On the plus side, 18 pages isn't bad for the price, which nudges it up to 4 stars.

Rating:
[4 of 5 Stars!]
City Guide: Harbor Side Mess Hall
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Moon Elves
by JK R. [Verified Purchaser] Date Added: 11/25/2012 06:27:26
This is a sourcebook describing a variant version of the standard d20 elf. (I'm not sure where the title comes from, incidentally, as they are never referred to as "moon elves" in the book, and they don't seem to have any obvious lunar connection). The intention, however, isn't for a minor race of elves in some obscure place, but as a replacement for the standard version - although there wouldn't be anything to stop you using it as the former, of course.

For the most part, these elves do follow the usual tropes, and they are instantly recognisable as elves - there's nothing dramatically weird or different here. However, there are changes to the usual version here and there. For example, they tend to be more lawful in nature, and they age at a different rate to the d20 default. So it's a distinct vision, but not a radical re-imagining.

Around a third of the book is taken up with a very detailed account of elven society, that covers just about anything you'd want to know concerning any culture. This really comes alive (although its not going to be very relevant to a dungeon-focussed campaign), and is both well thought out and thorough. It is accompanied by excerpts from the diary of a human compelled to live among elven society, that's rather better than most such fiction, and complements, rather than distracting from, the main text.

The next section covers elven items, both magical and mundane. There are a range of clothes described here, many of which are for flavour, rather than providing specific rules effects. Others, however, range from providing minor bonuses up to 5th level magical items. This is followed by some potions and a host of magical items of various kinds. Most are low to moderate level, but with some that are much higher. In general, there isn't a strong elven feel to them, beyond the descriptions, but they are fitted into the culture outlined in the first section.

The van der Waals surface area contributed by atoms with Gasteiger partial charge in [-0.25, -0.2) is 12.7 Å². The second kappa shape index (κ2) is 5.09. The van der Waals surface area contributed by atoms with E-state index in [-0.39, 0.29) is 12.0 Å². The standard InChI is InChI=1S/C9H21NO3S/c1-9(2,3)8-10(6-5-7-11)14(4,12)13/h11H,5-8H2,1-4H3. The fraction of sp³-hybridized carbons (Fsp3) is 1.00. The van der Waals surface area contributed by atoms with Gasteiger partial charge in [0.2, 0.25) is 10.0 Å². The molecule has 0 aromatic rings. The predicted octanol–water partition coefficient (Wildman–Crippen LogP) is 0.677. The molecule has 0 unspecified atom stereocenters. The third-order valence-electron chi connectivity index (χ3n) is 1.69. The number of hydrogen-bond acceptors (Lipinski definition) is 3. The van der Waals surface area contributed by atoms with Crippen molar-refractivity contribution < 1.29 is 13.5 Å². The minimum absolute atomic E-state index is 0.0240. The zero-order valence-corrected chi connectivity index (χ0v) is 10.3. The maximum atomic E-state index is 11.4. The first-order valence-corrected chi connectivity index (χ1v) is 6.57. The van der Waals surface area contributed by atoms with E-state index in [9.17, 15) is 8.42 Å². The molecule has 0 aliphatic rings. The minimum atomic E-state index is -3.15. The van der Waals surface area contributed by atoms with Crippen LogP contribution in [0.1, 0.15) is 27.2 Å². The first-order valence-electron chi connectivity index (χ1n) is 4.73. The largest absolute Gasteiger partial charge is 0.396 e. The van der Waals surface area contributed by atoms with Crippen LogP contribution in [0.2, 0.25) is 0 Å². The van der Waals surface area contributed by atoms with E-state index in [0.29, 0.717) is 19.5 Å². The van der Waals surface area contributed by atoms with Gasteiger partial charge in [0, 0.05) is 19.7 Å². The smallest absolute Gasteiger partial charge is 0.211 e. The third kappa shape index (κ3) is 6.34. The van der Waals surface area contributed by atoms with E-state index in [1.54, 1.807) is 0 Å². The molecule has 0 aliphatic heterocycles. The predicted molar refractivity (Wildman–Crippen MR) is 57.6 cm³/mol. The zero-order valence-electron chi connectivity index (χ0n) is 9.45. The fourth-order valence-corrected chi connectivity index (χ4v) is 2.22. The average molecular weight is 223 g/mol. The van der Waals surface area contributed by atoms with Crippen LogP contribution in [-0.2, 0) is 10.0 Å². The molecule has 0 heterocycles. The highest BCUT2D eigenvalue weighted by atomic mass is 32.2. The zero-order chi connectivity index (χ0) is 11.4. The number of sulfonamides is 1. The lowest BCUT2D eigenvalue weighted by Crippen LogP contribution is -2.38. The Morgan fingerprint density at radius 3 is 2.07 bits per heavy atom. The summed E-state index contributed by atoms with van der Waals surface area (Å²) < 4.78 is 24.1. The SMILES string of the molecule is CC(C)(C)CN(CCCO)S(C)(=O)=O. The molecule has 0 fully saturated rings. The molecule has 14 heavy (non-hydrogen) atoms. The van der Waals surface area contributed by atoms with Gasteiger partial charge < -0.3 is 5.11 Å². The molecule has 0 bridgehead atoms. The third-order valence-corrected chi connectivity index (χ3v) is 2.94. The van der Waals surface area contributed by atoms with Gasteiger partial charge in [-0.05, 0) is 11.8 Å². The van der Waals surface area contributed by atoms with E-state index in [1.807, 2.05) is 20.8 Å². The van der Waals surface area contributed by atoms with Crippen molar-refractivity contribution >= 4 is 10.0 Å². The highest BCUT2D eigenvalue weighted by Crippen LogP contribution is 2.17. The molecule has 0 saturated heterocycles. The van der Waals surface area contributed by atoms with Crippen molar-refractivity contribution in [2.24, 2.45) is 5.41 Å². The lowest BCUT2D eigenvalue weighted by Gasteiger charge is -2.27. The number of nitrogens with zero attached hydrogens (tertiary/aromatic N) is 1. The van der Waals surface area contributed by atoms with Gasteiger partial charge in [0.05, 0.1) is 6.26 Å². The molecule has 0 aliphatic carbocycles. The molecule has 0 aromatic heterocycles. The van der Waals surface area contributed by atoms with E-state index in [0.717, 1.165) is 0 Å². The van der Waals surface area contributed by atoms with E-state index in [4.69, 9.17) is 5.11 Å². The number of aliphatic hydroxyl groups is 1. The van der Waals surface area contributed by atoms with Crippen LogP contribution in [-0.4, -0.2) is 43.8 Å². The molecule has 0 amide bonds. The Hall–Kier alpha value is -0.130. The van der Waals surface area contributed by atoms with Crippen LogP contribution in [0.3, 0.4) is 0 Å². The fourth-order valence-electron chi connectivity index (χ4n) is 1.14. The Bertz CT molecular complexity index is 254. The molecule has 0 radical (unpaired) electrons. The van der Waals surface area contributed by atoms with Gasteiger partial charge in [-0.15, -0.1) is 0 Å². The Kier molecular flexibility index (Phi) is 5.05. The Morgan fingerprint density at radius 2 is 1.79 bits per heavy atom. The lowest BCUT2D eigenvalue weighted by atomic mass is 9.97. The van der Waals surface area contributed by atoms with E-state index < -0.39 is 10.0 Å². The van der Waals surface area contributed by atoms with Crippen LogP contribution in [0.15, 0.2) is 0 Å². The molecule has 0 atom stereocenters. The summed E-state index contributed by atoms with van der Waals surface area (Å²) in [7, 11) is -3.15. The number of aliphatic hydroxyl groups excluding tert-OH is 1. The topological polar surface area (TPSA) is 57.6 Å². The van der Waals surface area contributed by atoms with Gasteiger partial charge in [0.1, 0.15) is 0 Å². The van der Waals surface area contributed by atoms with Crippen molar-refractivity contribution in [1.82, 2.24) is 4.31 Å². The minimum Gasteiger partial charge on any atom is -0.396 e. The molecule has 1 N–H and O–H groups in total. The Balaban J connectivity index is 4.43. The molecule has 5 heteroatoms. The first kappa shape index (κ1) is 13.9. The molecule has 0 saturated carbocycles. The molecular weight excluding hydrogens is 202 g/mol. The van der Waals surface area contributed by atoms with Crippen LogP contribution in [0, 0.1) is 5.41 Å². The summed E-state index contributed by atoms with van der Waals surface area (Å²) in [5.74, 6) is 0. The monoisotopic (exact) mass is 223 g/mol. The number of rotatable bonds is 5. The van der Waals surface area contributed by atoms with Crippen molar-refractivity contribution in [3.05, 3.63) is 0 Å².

The weapons and armour are rather more obviously elven, and there's a great section on magical arrows, with a number of examples. That's followed by even more magical items, presenting a wide range of different powers; many of these have a 'nature' theme, although the actual effects are quite broadly applicable. There are three unique magical artefacts (although one's essentially a joke) and three cursed items - something one rarely sees in these sorts of supplements.

The third section of the book deals with magic. There are many spells here, most of them between first and third level, although with a few stretching all the way up to ninth. Rangers and druids are best served here, since many spells have a natural theme, but there are also a number of sorcerer/wizard spells, related primarily to stealth and grace. There are ten clerical domains included, based around elven themes such as nature and beauty. On the whole, these are going to be more useful in wilderness or social/city based campaigns than down a typical dungeon. Some of the granted powers might even be a little overpowered for the latter.

The fourth and final chapter provides prestige classes. Presumably, they're intended only for elves, although, technically, the class requirements don't mention this. Foresters are a way for rangers and druids to specialise in stealth and sneak attacks, although they don't really provide anything else. The carouser is a party animal who specialises in social skills such as Diplomacy and Bluff, and therefore is obviously only going to work in certain campaigns. Nor is there any particular reason why they should be restricted to elves that I can see.

Noble warriors are more obviously combat oriented, but giving a mix of social and leadership abilities. Rather more directly useful in a fight are the sword-singers, with abilities related to rapid movement and enhanced damage. Similarly, rune-blades are warriors with some magical abilities bound into their swords - there are a range of different options for this one.

Spotters specialise in, well, Spot checks, with a few other vision-oriented abilities thrown again. Which can doubtless be useful, but is probably rather narrowly focussed for most tastes. Finally, there are masters-of-tongues, with abilities relating to subterfuge and infiltration; some of these are combat related, although they're probably more useful in an urban setting than elsewhere.